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WUWM's Susan Bence reports on Wisconsin environmental issues.

Community Groups Take Action As Milwaukee Leaders Sort Out Childhood Lead Program

Hunger Task Force
Canvasser Orean Harper shares lead information with an Amani neighorhood resident.

Long before Bevan Baker resigned as public health commissioner in January, the agency said it was taking appropriate steps to educate families how to protect themselves from lead in paint, soil and water. While the city of Milwaukee posted information on its website, placed ads on buses, and mailed leaflets with water bills, some community groups worried word wasn’t getting out to families. So, people stepped forward to inform people in person.

Information Station

That’s what happened at All Saints Family Care Center on West Villard Avenue this summer. Several community organizations gathered to inform families about lead risks and provided actionable steps to avoid lead problems. Tips included how to get their children tested for lead and how to properly install a filter on a faucet. 

After grabbing all the information she could find at the event, Betty Pryor realized lead is even more complicated than she realized. Pryor’s home of 45 years is among 70,000-plus households whose drinking water is delivered through old lead pipes. Children figure prominently in Pryor’s life and her family home, as her grandchildren and great-grandchildren spend time there.

Credit Matt Stienstra
Community groups joined together this summer to help inform the public about lead risks and actionable steps to avoid lead problems.

“I’m going to have the window sills checked, I was thinking about painting, so this will help,” she says. “Also, we had some remodeling done a number of years ago and it might even be in the soil around our house.”

Credit Christopher Ovide
Dr. McKinney-Whitson entertains children so their parents can learn how to protect their children from lead.

Dr. Veneesha McKinney-Whitson practices family medicine at All Saints Family Care Center. Its physicians routinely check the lead levels of children starting at age 1. McKinney-Whitson says she hopes to increase the medical center's lead education.

“It comes down to really educating [people], which we can’t always do a lot of in the room or during an office visit,” McKinney-Whitson says.

Delivering Info

Four miles to the south, a 16-week-long lead education program has been underway in the Amani neighborhood. It’s one of the areas of Milwaukee with the greatest concentration of lead service lines. Twenty-five percent of young children tested for lead were found to have high levels.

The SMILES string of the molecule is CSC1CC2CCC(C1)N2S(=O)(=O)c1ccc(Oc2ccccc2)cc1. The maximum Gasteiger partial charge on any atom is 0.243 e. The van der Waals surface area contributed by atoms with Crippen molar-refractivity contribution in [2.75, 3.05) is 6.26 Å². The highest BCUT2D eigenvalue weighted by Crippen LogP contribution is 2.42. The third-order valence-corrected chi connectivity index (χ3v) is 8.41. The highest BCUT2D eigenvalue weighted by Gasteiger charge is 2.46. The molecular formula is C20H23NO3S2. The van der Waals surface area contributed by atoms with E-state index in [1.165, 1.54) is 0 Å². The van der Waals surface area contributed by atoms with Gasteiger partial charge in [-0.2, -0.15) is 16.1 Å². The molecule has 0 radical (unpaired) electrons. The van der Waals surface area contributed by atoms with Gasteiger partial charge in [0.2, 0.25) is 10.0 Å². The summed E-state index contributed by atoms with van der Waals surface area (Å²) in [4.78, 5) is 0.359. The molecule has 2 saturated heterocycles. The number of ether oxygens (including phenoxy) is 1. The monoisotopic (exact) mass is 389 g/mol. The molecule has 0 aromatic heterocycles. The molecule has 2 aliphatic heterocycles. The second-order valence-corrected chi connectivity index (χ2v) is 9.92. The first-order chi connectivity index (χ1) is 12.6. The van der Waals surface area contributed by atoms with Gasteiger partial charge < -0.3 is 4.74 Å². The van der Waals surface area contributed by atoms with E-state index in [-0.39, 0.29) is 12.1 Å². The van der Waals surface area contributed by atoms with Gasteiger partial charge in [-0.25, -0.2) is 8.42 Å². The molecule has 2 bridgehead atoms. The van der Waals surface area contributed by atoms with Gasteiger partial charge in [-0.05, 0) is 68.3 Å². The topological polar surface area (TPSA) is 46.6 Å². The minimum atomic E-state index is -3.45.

Credit Milwaukee Health Department
This map shows elevated lead levels of children tested in 2016. The darkest color indicates the areas where greater number of lead exposure were detected. The canvassers especially focused on those areas in the Amani neighborhood, which falls with part of the 6, 7 and 15th aldermanic district. (Click to Enlarge)

This project screams collaboration: Milwaukee’s Hunger Task Force used United States Department of Agriculture grant money and worked with the Dominican Center, a trusted group in the neighborhood that recruited Amani residents who were trained to knock on doors and share information about lead. 

Orean Harper has visited twice with Bobbi Davis, who lives off Locust Street. Davis raised her son in this house, now she’s raising her grandchildren.

Davis felt she already knew plenty about lead “because I watch the TV a lot and read up on social media, but then when they came out, it gets serious here. They bring out a lot of information that you don’t know.”

Richard Diaz, who works for the Dominican Center, installed a water filter for Davis.

Credit Hunger Task Force
Marsha Ashley (left) and Orean Harper and their colleagues canvassed the Amani neighborhood. They anticipate reaching 900 families in the process.

“We’ve probably given out close to 250 filters. Still, so much work to be done,” Diaz says. “We just connected with some students from UW-Madison that are going to be donating some funds to us to purchase filters."

Harper says she and her colleagues are making a difference in their neighborhood. “Because you know how word travels – she tells somebody else, and they tell somebody else,” she says beaming with pride. “That lets us know our work is going good and it’s effective.”

One more week of door-knocking remains, but the team is already close to doubling its outreach goal. 

But That's Not All

Other community groups are doing their share of canvassing, but also want to affect public policy.

Credit Matt Stienstra
If canvassers don't find someone at home in the Amani neighborhood, they leave this flyer.

Robert Miranda, spokesperson for the Freshwater For Life Action Coalition, has persistently asserted city leaders are diminishing the danger posed by lead in water, by pointing to lead paint as the primary culprit of contamination.

Additional groups have joined Miranda to form the Get The Lead Out Coalition.

Miranda says they have compiled data from local state and federal sources, mapping what he calls a strong correlation between elevated lead levels in children to construction projects in Milwaukee.

“Now, we are able to challenge the government’s attempt to try to sway the public into thinking that things are under control, things are improving, and we need to move on,” he says.

During Mayor Barrett’s 2019 budget address this week he stated, “My budget adds new positions to the Childhood Lead Poisoning Prevention Program. This coincides with a renewed commitment to all aspects of lead safety.”

Robert Miranda plans to state his case at a community presentation this weekend.

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